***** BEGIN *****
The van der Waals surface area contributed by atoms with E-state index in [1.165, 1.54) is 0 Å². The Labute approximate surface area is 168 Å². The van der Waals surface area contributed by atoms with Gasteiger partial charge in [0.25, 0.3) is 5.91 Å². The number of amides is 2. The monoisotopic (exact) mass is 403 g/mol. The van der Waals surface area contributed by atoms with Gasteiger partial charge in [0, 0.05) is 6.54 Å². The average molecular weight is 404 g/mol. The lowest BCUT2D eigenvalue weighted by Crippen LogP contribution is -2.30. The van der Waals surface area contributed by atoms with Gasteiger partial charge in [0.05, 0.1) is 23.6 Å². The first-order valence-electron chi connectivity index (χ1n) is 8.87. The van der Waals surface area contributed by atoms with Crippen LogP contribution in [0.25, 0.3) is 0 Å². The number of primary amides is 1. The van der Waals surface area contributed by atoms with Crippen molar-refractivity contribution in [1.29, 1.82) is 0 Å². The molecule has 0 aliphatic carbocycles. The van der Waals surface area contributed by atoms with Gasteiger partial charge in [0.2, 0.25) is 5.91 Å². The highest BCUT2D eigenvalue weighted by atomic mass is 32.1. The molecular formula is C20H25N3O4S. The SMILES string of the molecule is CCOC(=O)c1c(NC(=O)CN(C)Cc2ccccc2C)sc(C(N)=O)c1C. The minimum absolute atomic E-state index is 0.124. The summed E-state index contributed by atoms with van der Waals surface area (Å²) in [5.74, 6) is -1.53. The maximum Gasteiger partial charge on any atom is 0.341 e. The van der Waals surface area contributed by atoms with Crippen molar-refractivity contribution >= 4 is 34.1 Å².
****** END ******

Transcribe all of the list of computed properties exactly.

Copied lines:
The van der Waals surface area contributed by atoms with E-state index in [1.165, 1.54) is 0 Å². The Labute approximate surface area is 168 Å². The van der Waals surface area contributed by atoms with Gasteiger partial charge in [0.25, 0.3) is 5.91 Å². The number of amides is 2. The monoisotopic (exact) mass is 403 g/mol. The van der Waals surface area contributed by atoms with Gasteiger partial charge in [0, 0.05) is 6.54 Å². The average molecular weight is 404 g/mol. The lowest BCUT2D eigenvalue weighted by Crippen LogP contribution is -2.30. The van der Waals surface area contributed by atoms with Gasteiger partial charge in [0.05, 0.1) is 23.6 Å². The first-order valence-electron chi connectivity index (χ1n) is 8.87. The van der Waals surface area contributed by atoms with Crippen LogP contribution in [0.25, 0.3) is 0 Å². The number of primary amides is 1. The van der Waals surface area contributed by atoms with Crippen molar-refractivity contribution in [1.29, 1.82) is 0 Å². The molecule has 0 aliphatic carbocycles. The van der Waals surface area contributed by atoms with Gasteiger partial charge in [0.2, 0.25) is 5.91 Å². The highest BCUT2D eigenvalue weighted by atomic mass is 32.1. The molecular formula is C20H25N3O4S. The SMILES string of the molecule is CCOC(=O)c1c(NC(=O)CN(C)Cc2ccccc2C)sc(C(N)=O)c1C. The minimum absolute atomic E-state index is 0.124. The summed E-state index contributed by atoms with van der Waals surface area (Å²) in [5.74, 6) is -1.53. The maximum Gasteiger partial charge on any atom is 0.341 e. The van der Waals surface area contributed by atoms with Crippen molar-refractivity contribution >= 4 is 34.1 Å².